The author's youthfulness helps to assure the inevitable comparison with the Anne Frank diary although over and above the sphere of suffering shared, and in this case extended to the death march itself, there is no spiritual or emotional legacy here to offset any reader reluctance.

Pub Date: Jan. 16, 2006

ISBN: 0374500010

Page Count: 120

Publisher: Hill & Wang

Review Posted Online: Oct. 7, 2011

Kirkus Reviews Issue: Jan. 15, 2006

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A clear, useful guide through the current chaotic political landscape.

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WHY WE'RE POLARIZED

A sharp explanation of how American politics has become so discordant.

Journalist Klein, co-founder of Vox, formerly of the Washington Post, MSNBC, and Bloomberg, reminds readers that political commentators in the 1950s and ’60s denounced Republicans and Democrats as “tweedledum and tweedledee.” With liberals and conservatives in both parties, they complained, voters lacked a true choice. The author suspects that race played a role, and he capably shows us why and how. For a century after the Civil War, former Confederate states, obsessed with keeping blacks powerless, elected a congressional bloc that “kept the Democratic party less liberal than it otherwise would’ve been, the Republican Party congressionally weaker than it otherwise would’ve been, and stopped the parties from sorting themselves around the deepest political cleavage of the age.” Following the passage of the 1964 Civil Rights Act, many white Southern Democrats became Republicans, and the parties turned consistently liberal and conservative. Given a “true choice,” Klein maintains, voters discarded ideology in favor of “identity politics.” Americans, like all humans, cherish their “tribe” and distrust outsiders. Identity was once a preoccupation of minorities, but it has recently attracted white activists and poisoned the national discourse. The author deplores the decline of mass media (network TV, daily newspapers), which could not offend a large audience, and the rise of niche media and internet sites, which tell a small audience only what they want to hear. American observers often joke about European nations that have many parties who vote in lock step. In fact, such parties cooperate to pass legislation. America is the sole system with only two parties, both of which are convinced that the other is not only incompetent (a traditional accusation), but a danger to the nation. So far, calls for drastic action to prevent the apocalypse are confined to social media, fringe activists, and the rhetoric of Trump supporters. Fortunately—according to Klein—Trump is lazy, but future presidents may be more savvy. The author does not conclude this deeply insightful, if dispiriting, analysis by proposing a solution.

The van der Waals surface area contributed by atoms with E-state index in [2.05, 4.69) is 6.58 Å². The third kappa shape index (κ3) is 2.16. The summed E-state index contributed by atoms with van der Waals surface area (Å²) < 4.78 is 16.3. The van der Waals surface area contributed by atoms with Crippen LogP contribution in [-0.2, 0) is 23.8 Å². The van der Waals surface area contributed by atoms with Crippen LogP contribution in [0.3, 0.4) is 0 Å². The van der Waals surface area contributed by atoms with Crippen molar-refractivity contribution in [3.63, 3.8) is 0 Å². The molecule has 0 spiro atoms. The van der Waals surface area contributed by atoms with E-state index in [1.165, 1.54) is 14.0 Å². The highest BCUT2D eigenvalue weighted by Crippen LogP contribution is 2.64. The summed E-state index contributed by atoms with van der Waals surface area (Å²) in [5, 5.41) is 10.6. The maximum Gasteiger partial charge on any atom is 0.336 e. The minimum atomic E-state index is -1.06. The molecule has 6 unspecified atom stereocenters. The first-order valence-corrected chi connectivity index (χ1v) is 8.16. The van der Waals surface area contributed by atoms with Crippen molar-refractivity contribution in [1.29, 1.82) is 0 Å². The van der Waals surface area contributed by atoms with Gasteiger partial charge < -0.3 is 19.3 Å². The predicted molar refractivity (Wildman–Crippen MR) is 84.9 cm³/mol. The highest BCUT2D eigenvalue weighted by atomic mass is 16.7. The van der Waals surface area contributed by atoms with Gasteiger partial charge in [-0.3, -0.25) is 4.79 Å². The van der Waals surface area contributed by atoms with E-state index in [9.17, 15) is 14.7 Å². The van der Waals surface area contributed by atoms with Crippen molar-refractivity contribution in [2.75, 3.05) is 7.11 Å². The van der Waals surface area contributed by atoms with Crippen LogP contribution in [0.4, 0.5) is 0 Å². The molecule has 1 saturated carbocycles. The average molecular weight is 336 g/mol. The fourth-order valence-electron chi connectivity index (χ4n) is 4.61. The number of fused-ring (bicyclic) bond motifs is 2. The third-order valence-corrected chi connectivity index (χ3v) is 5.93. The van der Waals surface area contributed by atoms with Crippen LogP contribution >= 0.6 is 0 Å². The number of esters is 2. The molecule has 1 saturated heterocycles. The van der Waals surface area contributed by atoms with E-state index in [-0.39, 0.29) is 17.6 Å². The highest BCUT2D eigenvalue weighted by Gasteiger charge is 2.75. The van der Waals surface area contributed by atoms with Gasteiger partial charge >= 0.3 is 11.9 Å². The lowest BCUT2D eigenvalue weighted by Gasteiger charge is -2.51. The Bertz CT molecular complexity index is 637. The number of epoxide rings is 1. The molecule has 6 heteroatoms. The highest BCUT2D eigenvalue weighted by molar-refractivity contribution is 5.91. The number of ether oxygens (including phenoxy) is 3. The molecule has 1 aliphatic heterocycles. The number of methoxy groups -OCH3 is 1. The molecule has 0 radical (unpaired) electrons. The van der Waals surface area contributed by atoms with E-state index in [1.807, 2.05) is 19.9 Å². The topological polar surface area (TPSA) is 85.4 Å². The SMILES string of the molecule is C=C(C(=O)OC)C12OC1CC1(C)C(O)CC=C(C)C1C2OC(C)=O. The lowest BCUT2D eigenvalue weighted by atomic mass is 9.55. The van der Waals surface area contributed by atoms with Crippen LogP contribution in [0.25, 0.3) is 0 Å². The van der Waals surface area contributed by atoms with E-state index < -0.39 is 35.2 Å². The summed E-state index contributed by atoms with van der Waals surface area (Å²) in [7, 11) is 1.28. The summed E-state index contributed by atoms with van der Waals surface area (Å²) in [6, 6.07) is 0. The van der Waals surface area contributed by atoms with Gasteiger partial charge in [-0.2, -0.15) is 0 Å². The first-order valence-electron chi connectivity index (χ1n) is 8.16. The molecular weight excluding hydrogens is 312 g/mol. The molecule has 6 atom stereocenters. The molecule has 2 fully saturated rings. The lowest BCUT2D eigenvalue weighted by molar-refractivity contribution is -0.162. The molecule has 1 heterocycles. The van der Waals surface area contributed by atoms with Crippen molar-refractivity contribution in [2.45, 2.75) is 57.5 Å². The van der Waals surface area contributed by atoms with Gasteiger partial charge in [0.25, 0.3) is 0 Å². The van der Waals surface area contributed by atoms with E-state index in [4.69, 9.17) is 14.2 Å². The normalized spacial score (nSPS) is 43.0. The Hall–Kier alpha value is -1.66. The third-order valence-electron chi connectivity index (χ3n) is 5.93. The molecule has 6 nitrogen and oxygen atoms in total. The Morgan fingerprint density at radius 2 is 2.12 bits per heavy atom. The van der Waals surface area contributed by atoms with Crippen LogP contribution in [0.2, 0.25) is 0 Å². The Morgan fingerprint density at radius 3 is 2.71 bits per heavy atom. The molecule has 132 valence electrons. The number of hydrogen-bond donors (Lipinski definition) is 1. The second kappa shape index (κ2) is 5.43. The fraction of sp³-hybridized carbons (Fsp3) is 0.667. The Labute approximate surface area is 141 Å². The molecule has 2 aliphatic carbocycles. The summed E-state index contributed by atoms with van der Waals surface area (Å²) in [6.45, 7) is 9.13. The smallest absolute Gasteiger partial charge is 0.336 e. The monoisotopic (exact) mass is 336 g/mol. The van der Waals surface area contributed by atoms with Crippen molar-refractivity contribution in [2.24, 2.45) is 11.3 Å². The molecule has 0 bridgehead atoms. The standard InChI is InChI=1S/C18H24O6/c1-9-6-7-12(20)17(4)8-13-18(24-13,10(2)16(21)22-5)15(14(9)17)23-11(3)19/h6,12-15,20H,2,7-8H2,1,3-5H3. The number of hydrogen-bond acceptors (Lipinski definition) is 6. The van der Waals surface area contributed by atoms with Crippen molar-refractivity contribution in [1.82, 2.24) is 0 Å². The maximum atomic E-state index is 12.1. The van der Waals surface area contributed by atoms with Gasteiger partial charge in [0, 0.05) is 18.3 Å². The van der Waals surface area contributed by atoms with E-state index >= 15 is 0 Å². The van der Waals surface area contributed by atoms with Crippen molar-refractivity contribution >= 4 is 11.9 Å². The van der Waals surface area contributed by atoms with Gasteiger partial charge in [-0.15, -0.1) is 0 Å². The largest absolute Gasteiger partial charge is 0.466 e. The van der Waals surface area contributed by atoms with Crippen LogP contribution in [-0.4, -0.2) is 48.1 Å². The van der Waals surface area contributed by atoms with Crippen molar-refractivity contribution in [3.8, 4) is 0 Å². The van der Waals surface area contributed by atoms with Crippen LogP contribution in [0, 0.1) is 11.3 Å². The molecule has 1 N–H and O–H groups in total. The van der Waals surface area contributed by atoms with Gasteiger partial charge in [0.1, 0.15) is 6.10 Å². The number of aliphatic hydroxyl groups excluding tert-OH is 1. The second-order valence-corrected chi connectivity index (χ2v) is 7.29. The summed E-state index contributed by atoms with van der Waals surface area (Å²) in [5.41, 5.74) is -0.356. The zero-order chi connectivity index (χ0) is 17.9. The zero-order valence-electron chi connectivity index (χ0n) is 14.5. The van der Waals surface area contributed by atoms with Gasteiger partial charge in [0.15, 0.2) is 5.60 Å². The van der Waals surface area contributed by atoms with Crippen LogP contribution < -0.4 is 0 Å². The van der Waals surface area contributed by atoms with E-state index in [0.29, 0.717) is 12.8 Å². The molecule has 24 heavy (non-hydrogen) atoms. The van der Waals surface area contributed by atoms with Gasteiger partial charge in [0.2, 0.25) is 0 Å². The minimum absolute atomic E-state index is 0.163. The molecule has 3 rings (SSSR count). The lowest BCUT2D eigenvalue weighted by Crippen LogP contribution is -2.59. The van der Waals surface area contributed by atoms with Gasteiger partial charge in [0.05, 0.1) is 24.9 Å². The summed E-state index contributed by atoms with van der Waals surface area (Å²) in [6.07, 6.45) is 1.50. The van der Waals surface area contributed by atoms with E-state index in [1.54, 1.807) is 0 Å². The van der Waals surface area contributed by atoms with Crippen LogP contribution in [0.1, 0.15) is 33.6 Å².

A clear, useful guide through the current chaotic political landscape.

Pub Date: Jan. 28, 2020

ISBN: 978-1-4767-0032-8

Page Count: 336

Publisher: Avid Reader Press

Review Posted Online: Dec. 22, 2019

Kirkus Reviews Issue: Jan. 15, 2020